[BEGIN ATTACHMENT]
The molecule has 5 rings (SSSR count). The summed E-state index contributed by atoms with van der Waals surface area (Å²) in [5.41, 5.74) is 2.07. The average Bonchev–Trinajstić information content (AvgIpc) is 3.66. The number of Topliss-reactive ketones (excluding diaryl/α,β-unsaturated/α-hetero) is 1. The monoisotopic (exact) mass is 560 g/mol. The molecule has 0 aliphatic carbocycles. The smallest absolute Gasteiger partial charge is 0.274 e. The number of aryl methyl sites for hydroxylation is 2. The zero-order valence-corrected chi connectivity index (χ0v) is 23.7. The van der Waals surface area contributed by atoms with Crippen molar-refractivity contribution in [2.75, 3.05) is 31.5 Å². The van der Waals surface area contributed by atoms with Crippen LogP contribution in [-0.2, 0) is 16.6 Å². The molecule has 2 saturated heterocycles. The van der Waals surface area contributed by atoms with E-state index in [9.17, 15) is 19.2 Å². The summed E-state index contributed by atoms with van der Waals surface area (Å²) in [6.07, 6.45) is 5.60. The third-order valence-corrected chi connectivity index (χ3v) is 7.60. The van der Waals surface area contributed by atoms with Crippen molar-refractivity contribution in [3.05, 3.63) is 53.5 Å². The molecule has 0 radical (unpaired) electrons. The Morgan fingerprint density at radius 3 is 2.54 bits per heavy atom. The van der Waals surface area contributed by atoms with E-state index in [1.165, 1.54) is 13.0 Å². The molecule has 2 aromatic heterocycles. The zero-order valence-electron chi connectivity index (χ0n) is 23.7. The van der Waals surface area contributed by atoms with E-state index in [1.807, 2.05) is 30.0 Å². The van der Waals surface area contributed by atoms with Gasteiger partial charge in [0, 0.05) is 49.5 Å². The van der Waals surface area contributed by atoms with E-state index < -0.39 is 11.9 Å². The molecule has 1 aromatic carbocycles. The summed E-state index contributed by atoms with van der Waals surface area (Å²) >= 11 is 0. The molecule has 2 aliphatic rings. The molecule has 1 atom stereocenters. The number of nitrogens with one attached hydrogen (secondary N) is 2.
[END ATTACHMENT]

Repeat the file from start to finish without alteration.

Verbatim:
The molecule has 5 rings (SSSR count). The summed E-state index contributed by atoms with van der Waals surface area (Å²) in [5.41, 5.74) is 2.07. The average Bonchev–Trinajstić information content (AvgIpc) is 3.66. The number of Topliss-reactive ketones (excluding diaryl/α,β-unsaturated/α-hetero) is 1. The monoisotopic (exact) mass is 560 g/mol. The molecule has 0 aliphatic carbocycles. The smallest absolute Gasteiger partial charge is 0.274 e. The number of aryl methyl sites for hydroxylation is 2. The zero-order valence-corrected chi connectivity index (χ0v) is 23.7. The van der Waals surface area contributed by atoms with Crippen molar-refractivity contribution in [2.75, 3.05) is 31.5 Å². The van der Waals surface area contributed by atoms with Crippen LogP contribution in [-0.2, 0) is 16.6 Å². The molecule has 2 saturated heterocycles. The van der Waals surface area contributed by atoms with E-state index in [9.17, 15) is 19.2 Å². The summed E-state index contributed by atoms with van der Waals surface area (Å²) in [6.07, 6.45) is 5.60. The third-order valence-corrected chi connectivity index (χ3v) is 7.60. The van der Waals surface area contributed by atoms with Crippen molar-refractivity contribution in [3.05, 3.63) is 53.5 Å². The molecule has 0 radical (unpaired) electrons. The Morgan fingerprint density at radius 3 is 2.54 bits per heavy atom. The van der Waals surface area contributed by atoms with E-state index in [1.165, 1.54) is 13.0 Å². The molecule has 2 aromatic heterocycles. The zero-order valence-electron chi connectivity index (χ0n) is 23.7. The van der Waals surface area contributed by atoms with E-state index in [1.807, 2.05) is 30.0 Å². The van der Waals surface area contributed by atoms with Gasteiger partial charge in [0, 0.05) is 49.5 Å². The van der Waals surface area contributed by atoms with E-state index < -0.39 is 11.9 Å². The molecule has 1 aromatic carbocycles. The summed E-state index contributed by atoms with van der Waals surface area (Å²) >= 11 is 0. The molecule has 2 aliphatic rings. The molecule has 1 atom stereocenters. The number of nitrogens with one attached hydrogen (secondary N) is 2.